Croton-on-Hudson, NY - Senator Terrence Murphy is pleased to announce that the Underhill-Acker home has been listed on the New York State Register of Historic Places. The home, located at 4 Hamilton Avenue in Croton-on-Hudson, was once owned the Underhill's, a prominent local family, and Dr. Thomas Jefferson (T.J.) Acker, a respected physician.
"The Underhill-Acker House is an important historical and architectural resource," said Senator Murphy. "It was associated with the Underhill family, who were instrumental in building local commerce, and with Dr. T.J. Acker, who saved many lives at the medical office he had added to the home. It seems fitting that his historic home has been preserved for everyone in the community to visit and enjoy."
"I am delighted at that the Underhill-Acker House and our village have been honored with this important designation," said Croton-on-Hudson Mayor Dr. Greg Schmidt. "The house captures the design of a bygone era and serves as a reminder of the important local events that have helped shape Croton's history."
The home's legacy parallels Croton-on-the Hudson's own story, dating back to when the area was known as Croton Landing and it was an active port for shipping. The house was erected in 1873 for William and Phebe Sands. Following the death of her husband, Phebe Sands sold the home to Robert and Charlotte Underhill in 1876. The Underhill family became respected figures in the community, first owning flour mills and later a conglomerate of prosperous brickyards located along the banks of the Hudson River. Dr. Acker bought the home in 1886. Following his death in 1914, his wife Frederica inherited the house, where she lived with her daughter, Ella May and her son-in-law, William Burdick. Ella May eventually inherited the house, donating it to the Methodist Episcopal Church. In turn, the church sold the house to Jack and Eleanor Cooper in 1964. Ten years later, the current owners, Marc and Lauren Shenfield, purchased the home from the Coopers.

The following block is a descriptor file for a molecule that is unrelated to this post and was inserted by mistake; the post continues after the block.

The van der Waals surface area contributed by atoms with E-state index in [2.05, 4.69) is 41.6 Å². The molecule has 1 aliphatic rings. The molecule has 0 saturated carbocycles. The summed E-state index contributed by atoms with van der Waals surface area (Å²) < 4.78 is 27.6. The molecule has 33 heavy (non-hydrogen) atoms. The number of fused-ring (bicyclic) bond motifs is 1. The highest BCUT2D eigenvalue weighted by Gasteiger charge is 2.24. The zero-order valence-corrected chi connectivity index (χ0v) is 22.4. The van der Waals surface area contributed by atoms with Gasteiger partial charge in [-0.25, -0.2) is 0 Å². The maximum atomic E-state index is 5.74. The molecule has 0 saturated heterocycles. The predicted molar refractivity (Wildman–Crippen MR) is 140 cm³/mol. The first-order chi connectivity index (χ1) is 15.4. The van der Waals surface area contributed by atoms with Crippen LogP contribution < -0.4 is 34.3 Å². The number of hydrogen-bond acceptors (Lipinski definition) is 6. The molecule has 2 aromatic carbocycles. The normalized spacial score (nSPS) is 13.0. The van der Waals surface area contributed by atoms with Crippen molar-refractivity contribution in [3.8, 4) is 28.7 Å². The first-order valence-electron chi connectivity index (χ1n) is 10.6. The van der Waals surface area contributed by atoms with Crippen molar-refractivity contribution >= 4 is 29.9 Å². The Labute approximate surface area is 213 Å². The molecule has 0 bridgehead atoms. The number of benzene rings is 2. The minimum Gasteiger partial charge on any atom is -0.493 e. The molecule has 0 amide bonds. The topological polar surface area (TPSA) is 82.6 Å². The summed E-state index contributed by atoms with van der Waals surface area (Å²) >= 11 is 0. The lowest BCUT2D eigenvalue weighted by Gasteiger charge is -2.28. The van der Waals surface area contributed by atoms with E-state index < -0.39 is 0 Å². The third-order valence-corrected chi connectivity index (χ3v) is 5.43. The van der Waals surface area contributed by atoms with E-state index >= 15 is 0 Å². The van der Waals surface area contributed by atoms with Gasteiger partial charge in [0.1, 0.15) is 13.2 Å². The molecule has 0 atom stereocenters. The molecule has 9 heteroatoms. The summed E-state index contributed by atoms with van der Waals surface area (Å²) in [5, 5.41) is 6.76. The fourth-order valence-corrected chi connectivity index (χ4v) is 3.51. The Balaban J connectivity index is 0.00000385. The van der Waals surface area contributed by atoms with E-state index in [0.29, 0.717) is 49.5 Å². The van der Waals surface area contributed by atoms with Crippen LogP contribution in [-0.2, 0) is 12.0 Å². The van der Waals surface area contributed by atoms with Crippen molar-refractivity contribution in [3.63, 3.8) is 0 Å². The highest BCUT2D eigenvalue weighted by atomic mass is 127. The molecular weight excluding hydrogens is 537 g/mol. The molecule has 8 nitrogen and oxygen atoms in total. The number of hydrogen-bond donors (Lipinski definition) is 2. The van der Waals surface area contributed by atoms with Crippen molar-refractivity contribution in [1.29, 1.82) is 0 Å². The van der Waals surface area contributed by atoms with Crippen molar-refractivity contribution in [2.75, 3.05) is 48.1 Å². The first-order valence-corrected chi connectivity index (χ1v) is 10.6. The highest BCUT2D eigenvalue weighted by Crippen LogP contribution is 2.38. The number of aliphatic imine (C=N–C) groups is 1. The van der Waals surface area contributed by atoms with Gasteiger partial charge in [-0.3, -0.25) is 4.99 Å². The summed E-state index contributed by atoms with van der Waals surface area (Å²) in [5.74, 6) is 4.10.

The Underhill-Acker House remains an outstanding representation of nineteenth-century domestic architecture executed in Italianate style. The two and one-half story wood-frame, clapboarded dwelling was oriented to provide a picturesque view of Croton Point and the Hudson River. The first notable alteration to the home was made by Dr. Acker, who replaced the original front porch with a larger wraparound verandah. Accommodations were also made for the installation of a discreet one-story addition to the home that served as his medical office. A gold plated sign outside the house still bears his name. The rest of the building retains the bulk of its original 1873 interior features.
State and National Registers listing can assist property owners in revitalizing buildings, making them eligible for various public preservation programs and services, such as matching state grants and state and federal historic rehabilitation tax credits.